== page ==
An interview with Gautam Balakrishnan, Vice President and Head of Smart Cities at Tata Projects Ltd.
1. What does a smart city look like & why is it important to have one?
A smart city increases the liveability index of it’s residents. It improves the quality of life of residents and visitors by augmenting safety, security, conveniences, provides multi-modal transport and promotes overall well-being. The smartness of a city comes not just from connecting devices and services but by creating a modular foundation upon which layers of control, command and devices can be integrated and visualised.
An example of how a smart command and control system can make peoples lives better and more enjoyable is in the linkage between street lights and traffic safety. Today’s integrated command and control framework enables smart street lights that stay dim when the pedestrian or vehicular traffic is at a low ebb. When a vehicle or pedestrian enters the zone of the smart lights, they become brighter thereby enhancing safety. These sensors also check for precipitation, Co2 levels, toxic gas leaks and other dangerous phenomena that can potentially harm public health.
Another upside to smart cities is that you can make any city smart – the retrofit of systems can be done to any existing city and there is no need to scale a greenfield city to enjoy the benefits of the smart systems.
2. How can we make smart cities affordable and adaptable in the developing-country context?
Smart cities retrofit in emerging markets are very challenging because they usually have the poorest infrastructure coupled with systemic corruption, poor governance, poor and densely populated population and endemic structural problems. Yet it is in emerging markets that the fruits of smart cities are most enjoyed in. India has seen the infant mortality rate drop 68% in 41 years as the economy grew 21 fold. India’s ‘swach bharat mission’, which means ‘clean India mission’, has focussed on smart cities as a focal point to bring in high standards of hygiene, living standards and safety. By developing smart cities, the trickle down effect will ensure that associated towns and villages also become smart and the benefits of urbanisation start to percolate to the lowest strata of society.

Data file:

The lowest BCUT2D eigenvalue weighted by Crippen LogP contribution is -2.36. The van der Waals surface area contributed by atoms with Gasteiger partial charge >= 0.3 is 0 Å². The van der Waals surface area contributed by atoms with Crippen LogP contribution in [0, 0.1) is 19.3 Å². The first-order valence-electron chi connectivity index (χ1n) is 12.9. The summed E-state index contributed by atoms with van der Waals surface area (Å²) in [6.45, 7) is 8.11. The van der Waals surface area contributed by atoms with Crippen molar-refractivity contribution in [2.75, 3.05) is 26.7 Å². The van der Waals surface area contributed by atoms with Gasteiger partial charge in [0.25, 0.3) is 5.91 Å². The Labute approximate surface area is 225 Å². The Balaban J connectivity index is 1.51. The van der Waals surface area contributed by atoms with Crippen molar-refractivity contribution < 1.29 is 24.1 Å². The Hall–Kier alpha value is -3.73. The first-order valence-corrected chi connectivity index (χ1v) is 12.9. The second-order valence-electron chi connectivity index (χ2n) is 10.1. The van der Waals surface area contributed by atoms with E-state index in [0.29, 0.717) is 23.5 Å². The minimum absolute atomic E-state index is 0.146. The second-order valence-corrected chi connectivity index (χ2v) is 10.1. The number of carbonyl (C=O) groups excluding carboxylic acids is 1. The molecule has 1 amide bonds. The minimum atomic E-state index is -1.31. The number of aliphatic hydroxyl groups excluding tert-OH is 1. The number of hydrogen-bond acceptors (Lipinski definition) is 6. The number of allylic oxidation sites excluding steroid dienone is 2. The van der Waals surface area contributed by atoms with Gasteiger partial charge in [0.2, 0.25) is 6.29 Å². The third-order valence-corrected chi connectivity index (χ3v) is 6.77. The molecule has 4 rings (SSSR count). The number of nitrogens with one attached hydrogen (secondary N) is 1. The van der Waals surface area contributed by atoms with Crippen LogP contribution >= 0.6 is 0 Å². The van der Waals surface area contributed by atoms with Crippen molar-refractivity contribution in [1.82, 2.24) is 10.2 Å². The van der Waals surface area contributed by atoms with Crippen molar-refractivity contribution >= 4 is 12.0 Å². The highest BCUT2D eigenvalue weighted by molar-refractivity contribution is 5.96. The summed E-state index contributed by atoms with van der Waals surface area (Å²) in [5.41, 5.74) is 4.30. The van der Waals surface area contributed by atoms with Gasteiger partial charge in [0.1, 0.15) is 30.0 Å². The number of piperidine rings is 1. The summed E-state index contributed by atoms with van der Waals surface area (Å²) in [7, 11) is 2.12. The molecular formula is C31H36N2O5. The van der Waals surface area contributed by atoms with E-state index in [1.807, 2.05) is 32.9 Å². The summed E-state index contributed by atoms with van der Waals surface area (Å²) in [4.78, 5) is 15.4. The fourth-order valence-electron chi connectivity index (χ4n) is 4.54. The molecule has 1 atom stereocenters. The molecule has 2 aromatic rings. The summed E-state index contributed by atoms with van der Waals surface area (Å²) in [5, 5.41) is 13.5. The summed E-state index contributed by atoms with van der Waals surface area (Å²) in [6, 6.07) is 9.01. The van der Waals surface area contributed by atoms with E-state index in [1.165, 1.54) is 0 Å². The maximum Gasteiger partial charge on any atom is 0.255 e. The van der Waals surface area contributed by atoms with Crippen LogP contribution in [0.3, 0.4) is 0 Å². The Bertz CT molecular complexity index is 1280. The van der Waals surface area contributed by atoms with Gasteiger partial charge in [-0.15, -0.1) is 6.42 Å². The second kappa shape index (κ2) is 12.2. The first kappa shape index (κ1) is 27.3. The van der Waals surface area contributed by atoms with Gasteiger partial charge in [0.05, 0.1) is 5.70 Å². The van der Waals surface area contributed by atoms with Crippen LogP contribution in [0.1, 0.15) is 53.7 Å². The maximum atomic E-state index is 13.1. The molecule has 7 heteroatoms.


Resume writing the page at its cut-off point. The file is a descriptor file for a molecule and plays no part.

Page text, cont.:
The flip side is the question of funding models. Tax revenue and avenues for higher taxation are usually not options in emerging markets due to poor enforcement and tax evasion and avoidance. Thus the question of affordability is a major one.
Fortunately several innovative funding models designed for developing countries have become available. PPP (Public Private Partnership) and land bank monetisation where additional land parcels are sold/auctioned to raise funds for infrastructure development are now becoming accepted widely. Several governments have now privatised and improved civic services. From garbage collection to prison services, privatisation has not only improved efficiency and accountability but also reduced costs and brought in large private investment. Thus a balance has to be struck an more investment made into developing country smart cities
3. What steps should individuals, businesses and governments take to make the smart city a reality for the future?
The process of creating a smart city has to be a consultative one. A smart city cannot be created overnight nor it be be dictated down. The process has to involve all stakeholders in a continuous dialogue, with residents defining what services they would like to have and in what order or priority.
As individuals, the residents should suggest better ways to improve the city infrastructure to their government on a constant basis in a formal feedback (elections for example) or informal (opinion polls and social media trends).
As businesses, there should be proactive investment in smart city areas and avenues. A fear of government instability and policy changes usually keeps private investment away from this process. That should be corrected with proactive two-way dialogue between businesses and residents to nurture the right kind of business investment that will complement and support each other’s aspirations.
As governments, there is a need to monitor and foster the needs of the residents. In today’s social media age the successes and failures alike are subject to the harsh light of public scrutiny. A government that doesn’t care for the needs of it’s people is not likely to be a popular one. Increasingly we see a trend of governments becoming more pro-active in solving their residents problems before they become very major.